Here is another valuable Management Tip of the Day from Harvard Business Review. To sign up for a free subscription to any/all HBR newsletters, please click here.
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If you work for a boss who doesn’t provide feedback, it’s easy to feel rudderless. Fortunately, performance evaluation data shows that there are things most managers look for in their employees.
o Delivering results is a clear one — managers are consistently impressed when their direct reports are able to achieve goals on schedule.
o Quality of work matters too, of course. Managers also highly rate people who are trustworthy, communicate well, and have technical expertise.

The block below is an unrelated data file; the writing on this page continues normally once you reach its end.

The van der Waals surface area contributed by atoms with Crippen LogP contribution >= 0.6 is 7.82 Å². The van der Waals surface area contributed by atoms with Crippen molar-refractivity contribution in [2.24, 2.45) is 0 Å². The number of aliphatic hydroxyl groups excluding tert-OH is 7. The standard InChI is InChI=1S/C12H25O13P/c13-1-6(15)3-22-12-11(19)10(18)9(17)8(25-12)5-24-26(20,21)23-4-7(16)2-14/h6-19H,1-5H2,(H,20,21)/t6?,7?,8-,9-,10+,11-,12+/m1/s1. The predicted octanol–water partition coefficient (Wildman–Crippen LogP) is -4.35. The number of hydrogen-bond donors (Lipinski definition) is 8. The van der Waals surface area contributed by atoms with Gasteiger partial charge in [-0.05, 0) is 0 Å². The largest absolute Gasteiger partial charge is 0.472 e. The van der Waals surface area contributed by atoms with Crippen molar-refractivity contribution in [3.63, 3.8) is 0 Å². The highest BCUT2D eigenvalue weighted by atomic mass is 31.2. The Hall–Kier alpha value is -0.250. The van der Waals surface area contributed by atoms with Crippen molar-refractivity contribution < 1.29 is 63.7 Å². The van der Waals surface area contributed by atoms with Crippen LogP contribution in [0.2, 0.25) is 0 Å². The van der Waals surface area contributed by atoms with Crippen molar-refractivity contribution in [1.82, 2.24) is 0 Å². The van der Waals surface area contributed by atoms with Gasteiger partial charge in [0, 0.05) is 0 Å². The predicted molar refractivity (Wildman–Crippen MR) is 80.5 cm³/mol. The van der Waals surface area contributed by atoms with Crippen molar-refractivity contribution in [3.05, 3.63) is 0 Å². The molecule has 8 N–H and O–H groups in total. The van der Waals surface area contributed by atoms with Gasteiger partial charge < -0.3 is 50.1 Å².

o So if your boss won’t tell you what they’re looking for, consider how you stack up against these general expectations. How much output do you generate, compared with the rest of your team, and what is the quality of the work you turn in? Identify gaps and focus on working toward these expectations.
With any luck, your boss will take notice.
Adapted from “How to Improve at Work Wh.en You’re Not Getting Feedback,” by Jack Zenger and Joseph Folkman
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